I have done a convention or two in the local area but I don’t feel my client base is large enough to really make conventions profitable. I want to travel more, I want to work conventions abroad because they are a blast, you meet so many people in this industry and hear so may tales. The few conventions I’ve worked and attended I’ve made some awesome friends in the industry. I want to work more and hopefully, I will in the future
Aside from tattooing, do you do any other mediums of art?
Yes, I have more than a handful of mediums I work in. I paint, I really enjoy landscapes, I sculpt clay, do leather work, carve wood, carve stone, I make movie props, Video game replica props and I build models. I really want to get a 3D Printer to take my craft game to a whole new level and If I get the chance I would love to learn blacksmithing, I think it would be awesome to make hand forged tattoo machine frames.
You’ve had some bumps in the road in your adult life—finding yourself divorced and homeless for
a period of time—do you find that this adversity helped or hindered you in your artwork?
No, it pushed me to get here and it keeps pushing me. There is the moment, you are standing in the aisle of a grocery store and you are stealing hot dogs because you haven’t eaten in a few days, you are broke and the life you had is gone. You realize that you have become the very guy you used to turn your nose up at not even a year earlier and you have to really ask yourself if this is how you want to live. Some people it breaks and they stay broken. For me it was motivation. I had to be better today than I was yesterday and that pushed me to just keep on moving forward. It affected my life and my artwork is a reflection of that ever evolving journey.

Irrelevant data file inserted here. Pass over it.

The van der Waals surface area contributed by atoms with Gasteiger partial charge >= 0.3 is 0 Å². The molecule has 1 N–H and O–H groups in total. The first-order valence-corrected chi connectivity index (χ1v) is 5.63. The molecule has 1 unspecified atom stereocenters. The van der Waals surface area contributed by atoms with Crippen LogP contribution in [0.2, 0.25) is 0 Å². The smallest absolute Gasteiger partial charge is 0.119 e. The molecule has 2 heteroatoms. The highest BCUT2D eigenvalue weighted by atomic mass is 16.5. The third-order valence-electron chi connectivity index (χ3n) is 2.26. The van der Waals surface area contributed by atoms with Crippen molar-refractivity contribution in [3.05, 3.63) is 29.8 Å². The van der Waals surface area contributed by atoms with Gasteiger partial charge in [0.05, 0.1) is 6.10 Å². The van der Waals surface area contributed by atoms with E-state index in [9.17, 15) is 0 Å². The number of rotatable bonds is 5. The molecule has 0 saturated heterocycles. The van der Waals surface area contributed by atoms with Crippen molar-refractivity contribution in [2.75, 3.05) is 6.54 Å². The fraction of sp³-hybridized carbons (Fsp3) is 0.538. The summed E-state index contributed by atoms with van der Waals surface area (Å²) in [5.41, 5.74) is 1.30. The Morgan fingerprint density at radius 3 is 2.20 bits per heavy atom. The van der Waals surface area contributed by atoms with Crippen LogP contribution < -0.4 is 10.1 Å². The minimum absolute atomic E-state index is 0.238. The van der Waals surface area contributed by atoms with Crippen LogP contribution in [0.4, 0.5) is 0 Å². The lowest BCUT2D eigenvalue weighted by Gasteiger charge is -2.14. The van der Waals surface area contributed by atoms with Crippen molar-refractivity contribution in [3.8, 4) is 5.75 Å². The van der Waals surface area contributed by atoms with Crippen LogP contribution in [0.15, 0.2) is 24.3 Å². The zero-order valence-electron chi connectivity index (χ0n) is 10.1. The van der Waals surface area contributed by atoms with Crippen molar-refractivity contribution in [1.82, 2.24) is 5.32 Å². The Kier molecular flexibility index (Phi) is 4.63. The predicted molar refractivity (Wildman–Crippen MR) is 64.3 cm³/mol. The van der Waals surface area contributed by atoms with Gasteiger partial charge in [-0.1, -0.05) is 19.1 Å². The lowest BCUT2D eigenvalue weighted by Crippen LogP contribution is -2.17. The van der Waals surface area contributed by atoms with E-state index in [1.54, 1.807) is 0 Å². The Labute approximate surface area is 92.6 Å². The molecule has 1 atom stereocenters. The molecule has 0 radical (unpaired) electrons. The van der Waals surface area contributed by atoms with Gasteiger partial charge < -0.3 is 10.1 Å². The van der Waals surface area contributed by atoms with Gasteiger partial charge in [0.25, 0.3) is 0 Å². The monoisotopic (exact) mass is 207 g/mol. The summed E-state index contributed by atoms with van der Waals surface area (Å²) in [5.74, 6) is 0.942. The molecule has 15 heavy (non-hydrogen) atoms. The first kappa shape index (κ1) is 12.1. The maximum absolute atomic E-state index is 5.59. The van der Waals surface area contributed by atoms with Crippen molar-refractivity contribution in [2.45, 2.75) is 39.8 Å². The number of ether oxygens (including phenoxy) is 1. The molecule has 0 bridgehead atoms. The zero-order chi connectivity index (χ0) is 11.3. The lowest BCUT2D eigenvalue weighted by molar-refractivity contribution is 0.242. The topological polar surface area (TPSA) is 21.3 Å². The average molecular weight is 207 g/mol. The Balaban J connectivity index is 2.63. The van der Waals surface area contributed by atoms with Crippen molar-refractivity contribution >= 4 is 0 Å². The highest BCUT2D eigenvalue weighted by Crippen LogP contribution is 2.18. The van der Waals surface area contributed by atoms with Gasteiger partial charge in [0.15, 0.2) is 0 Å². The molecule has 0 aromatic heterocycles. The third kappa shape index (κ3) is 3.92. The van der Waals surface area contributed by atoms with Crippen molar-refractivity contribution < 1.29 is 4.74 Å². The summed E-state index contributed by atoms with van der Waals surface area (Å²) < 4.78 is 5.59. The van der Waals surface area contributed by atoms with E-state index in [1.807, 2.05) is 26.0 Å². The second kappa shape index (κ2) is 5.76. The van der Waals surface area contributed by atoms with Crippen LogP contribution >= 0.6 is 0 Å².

Rotary or coil?
Both actually. I’m loyal to the coil for my lines and for blocking out solid color but I use rotary for color blending and soft shading.
Is there anything else you would like to tell our readers about yourself or your work?
Well, they can find me on Instagram as @darthhash or on Facebook at facebook.com/tattoosbyhash. I will talk to anyone about anything, be it a tattoo you may be looking to get or just to shoot the shit. So swing by, give me a follow and drop me a line. I look forward to hearing from you guys!